The only downside is that it can’t go over 60Hz unlike other phones that have been pushing their refresh rates, but I’d rather go for a nicer and more vibrant display.
As for audio quality, the Redmi Note 10 features dual speakers which further add to your viewing experience. Sound quality is noticeably louder with a more balanced mix of mid and high frequencies.
Now, if there was a chink in the Redmi Note 10’s armor, it would be its cameras. Not because it’s bad but it’s the one feature that Xiaomi didn’t push to the next level. Instead, it retains the tried-and-tested camera setup—a 48MP primary camera, 8MP ultra-wide shooter, 2MP monochrome sensor and 2MP macro.
This means you can expect excellent shots from its main camera. The 48MP sensor has proven its capabilities and photos taken outside and in broad daylight are exceptional. Images look natural (and not too saturated) with just the right amount of contrast to make the colors pop. Indoor image quality is surprisingly good as well. There is some noticeable noise but not enough to ruin the shot. There’s Night Mode but its best for those with steady hands or are helped by a tripod to avoid blurry shots.
As for the 13MP front camera, you get very nice portrait shots with lots of detail and minimal skin retouching—unless you tweak and max out the beauty settings.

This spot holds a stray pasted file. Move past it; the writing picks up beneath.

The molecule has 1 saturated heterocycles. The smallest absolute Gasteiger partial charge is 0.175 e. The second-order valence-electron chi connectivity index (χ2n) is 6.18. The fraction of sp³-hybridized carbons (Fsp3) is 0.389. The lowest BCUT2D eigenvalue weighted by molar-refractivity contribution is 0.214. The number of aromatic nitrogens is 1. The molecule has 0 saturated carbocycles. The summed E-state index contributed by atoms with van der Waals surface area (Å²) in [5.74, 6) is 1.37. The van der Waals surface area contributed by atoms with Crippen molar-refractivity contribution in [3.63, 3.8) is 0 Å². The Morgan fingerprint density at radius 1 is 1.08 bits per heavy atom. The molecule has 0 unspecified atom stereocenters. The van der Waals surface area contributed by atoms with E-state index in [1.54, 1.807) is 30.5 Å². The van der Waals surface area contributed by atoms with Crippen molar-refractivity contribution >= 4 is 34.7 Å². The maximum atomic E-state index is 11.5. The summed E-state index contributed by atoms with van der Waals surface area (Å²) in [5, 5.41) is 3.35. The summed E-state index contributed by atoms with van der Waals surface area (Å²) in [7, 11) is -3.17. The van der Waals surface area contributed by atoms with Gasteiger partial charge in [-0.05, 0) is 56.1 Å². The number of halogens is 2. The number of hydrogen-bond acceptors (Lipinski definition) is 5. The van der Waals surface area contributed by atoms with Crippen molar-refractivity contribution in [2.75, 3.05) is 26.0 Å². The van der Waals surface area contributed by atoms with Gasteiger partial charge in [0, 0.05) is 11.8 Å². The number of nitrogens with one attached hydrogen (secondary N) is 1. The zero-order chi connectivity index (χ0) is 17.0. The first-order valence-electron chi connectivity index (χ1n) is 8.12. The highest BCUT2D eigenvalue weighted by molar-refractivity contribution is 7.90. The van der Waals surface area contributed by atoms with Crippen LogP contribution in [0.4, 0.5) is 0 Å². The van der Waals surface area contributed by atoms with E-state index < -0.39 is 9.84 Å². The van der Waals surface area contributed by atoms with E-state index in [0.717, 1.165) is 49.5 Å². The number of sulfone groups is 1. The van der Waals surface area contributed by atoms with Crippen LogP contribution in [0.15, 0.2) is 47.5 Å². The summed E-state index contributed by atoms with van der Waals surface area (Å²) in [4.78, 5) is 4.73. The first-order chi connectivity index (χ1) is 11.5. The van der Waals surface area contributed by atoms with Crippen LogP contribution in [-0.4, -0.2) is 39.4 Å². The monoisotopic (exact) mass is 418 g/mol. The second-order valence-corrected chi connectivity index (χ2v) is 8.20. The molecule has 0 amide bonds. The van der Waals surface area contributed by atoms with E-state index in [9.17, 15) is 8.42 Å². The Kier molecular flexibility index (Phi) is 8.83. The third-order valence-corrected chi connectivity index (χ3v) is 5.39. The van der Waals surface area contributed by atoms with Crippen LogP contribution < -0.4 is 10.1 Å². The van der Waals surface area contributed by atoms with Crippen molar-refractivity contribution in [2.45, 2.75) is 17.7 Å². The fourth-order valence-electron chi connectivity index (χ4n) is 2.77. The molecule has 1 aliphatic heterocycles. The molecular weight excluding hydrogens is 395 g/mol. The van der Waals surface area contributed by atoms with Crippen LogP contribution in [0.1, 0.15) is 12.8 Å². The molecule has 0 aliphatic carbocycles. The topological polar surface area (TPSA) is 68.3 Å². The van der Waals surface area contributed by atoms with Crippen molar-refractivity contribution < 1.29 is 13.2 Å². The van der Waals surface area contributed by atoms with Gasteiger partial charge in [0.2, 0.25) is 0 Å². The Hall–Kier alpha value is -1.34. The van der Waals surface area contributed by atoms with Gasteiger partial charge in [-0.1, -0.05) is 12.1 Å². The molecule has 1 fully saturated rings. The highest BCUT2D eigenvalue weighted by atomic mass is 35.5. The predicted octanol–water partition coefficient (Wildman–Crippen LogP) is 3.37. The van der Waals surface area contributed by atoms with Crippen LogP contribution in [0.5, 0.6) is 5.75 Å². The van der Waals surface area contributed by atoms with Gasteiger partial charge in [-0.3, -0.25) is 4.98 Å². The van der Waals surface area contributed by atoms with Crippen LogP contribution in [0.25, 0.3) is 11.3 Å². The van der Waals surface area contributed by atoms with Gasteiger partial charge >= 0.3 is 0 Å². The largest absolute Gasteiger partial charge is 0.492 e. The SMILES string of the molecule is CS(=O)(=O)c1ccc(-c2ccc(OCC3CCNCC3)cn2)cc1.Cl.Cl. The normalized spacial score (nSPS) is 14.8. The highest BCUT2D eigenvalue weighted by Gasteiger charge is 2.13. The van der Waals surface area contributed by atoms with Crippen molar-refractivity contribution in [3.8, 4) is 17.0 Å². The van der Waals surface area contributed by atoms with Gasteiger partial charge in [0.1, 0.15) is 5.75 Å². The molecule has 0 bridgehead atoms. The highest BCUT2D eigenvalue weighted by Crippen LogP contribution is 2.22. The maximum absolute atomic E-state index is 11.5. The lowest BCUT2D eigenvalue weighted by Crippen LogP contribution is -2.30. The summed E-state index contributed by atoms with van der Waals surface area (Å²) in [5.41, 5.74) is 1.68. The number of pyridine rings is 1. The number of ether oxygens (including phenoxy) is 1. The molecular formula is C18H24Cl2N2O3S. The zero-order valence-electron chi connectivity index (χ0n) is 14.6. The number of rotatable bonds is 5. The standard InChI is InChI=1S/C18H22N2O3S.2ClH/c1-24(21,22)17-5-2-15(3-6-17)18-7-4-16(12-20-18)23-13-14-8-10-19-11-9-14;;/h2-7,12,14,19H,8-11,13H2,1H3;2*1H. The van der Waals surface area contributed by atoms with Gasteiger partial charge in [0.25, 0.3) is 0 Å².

For videos, the Redmi Note 10 is capable of capturing 4K video at 30fps. Videos come out sharp with good colors but without any optical stabilization—better get a tripod if you want to have a steady video. With that said, if you really want a great camera, you might want to consider adjusting your budget and get the Redmi Note 10 Pro instead.
The Redmi Note 10 is the first phone to use the Snapdragon 678 chipset which is an incremental update over Snapdragon 675 giving it a higher clock speed. In real-world use, the Redmi Note 10 offers satisfactory performance for day-to-day use and light gaming. This means it can handle all your favorite games like Mobile Legends, Call of Duty and Genshin Impact, but stick to the default graphic settings, as turning up the graphics might cause some game hiccups.
In all other aspects of smartphone usage, however, the Redmi Note 10 holds its own and I rarely faced any issues or bothersome slowdown. It also ships with Android 11 and the latest MIUI 12 which, if you are a long-time MIUI user, is quite customizable and feature-rich.
Lastl while its 5,000 mAh battery isn’t the highest in the budget segment, it makes up with its 33W fast charging, which is a lot better than waiting for three hours to fully charge your phone.
Final word: A month after its launch, the Redmi Note 10 remains the budget king. It looks great, has a reliable set of cameras, a workhorse of a processor, and battery life that will get you through your daily tasks without a hitch.